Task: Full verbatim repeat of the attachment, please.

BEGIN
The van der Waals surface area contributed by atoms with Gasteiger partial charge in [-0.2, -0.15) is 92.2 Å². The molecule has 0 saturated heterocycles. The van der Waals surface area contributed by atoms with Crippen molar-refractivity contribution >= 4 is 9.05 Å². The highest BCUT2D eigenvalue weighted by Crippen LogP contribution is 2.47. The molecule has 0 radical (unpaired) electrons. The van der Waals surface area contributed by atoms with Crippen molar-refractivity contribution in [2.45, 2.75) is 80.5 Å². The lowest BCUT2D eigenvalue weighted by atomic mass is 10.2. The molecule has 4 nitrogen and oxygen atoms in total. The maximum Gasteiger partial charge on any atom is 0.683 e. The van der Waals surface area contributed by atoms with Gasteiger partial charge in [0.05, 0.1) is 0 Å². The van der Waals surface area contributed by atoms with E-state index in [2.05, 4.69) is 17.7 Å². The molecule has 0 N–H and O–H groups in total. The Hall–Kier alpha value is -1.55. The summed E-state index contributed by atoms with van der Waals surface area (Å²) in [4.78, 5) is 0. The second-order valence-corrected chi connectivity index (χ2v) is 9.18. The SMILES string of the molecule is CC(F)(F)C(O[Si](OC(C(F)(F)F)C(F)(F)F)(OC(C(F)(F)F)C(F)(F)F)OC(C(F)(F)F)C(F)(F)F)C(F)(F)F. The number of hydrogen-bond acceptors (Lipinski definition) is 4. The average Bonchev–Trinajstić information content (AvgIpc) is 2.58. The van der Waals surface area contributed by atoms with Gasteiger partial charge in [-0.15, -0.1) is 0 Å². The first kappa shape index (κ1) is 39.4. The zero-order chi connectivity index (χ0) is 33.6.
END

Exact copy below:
The van der Waals surface area contributed by atoms with Gasteiger partial charge in [-0.2, -0.15) is 92.2 Å². The molecule has 0 saturated heterocycles. The van der Waals surface area contributed by atoms with Crippen molar-refractivity contribution >= 4 is 9.05 Å². The highest BCUT2D eigenvalue weighted by Crippen LogP contribution is 2.47. The molecule has 0 radical (unpaired) electrons. The van der Waals surface area contributed by atoms with Crippen molar-refractivity contribution in [2.45, 2.75) is 80.5 Å². The lowest BCUT2D eigenvalue weighted by atomic mass is 10.2. The molecule has 4 nitrogen and oxygen atoms in total. The maximum Gasteiger partial charge on any atom is 0.683 e. The van der Waals surface area contributed by atoms with Gasteiger partial charge in [0.05, 0.1) is 0 Å². The van der Waals surface area contributed by atoms with E-state index in [2.05, 4.69) is 17.7 Å². The molecule has 0 N–H and O–H groups in total. The Hall–Kier alpha value is -1.55. The summed E-state index contributed by atoms with van der Waals surface area (Å²) in [4.78, 5) is 0. The second-order valence-corrected chi connectivity index (χ2v) is 9.18. The SMILES string of the molecule is CC(F)(F)C(O[Si](OC(C(F)(F)F)C(F)(F)F)(OC(C(F)(F)F)C(F)(F)F)OC(C(F)(F)F)C(F)(F)F)C(F)(F)F. The number of hydrogen-bond acceptors (Lipinski definition) is 4. The average Bonchev–Trinajstić information content (AvgIpc) is 2.58. The van der Waals surface area contributed by atoms with Gasteiger partial charge in [-0.15, -0.1) is 0 Å². The first kappa shape index (κ1) is 39.4. The zero-order chi connectivity index (χ0) is 33.6.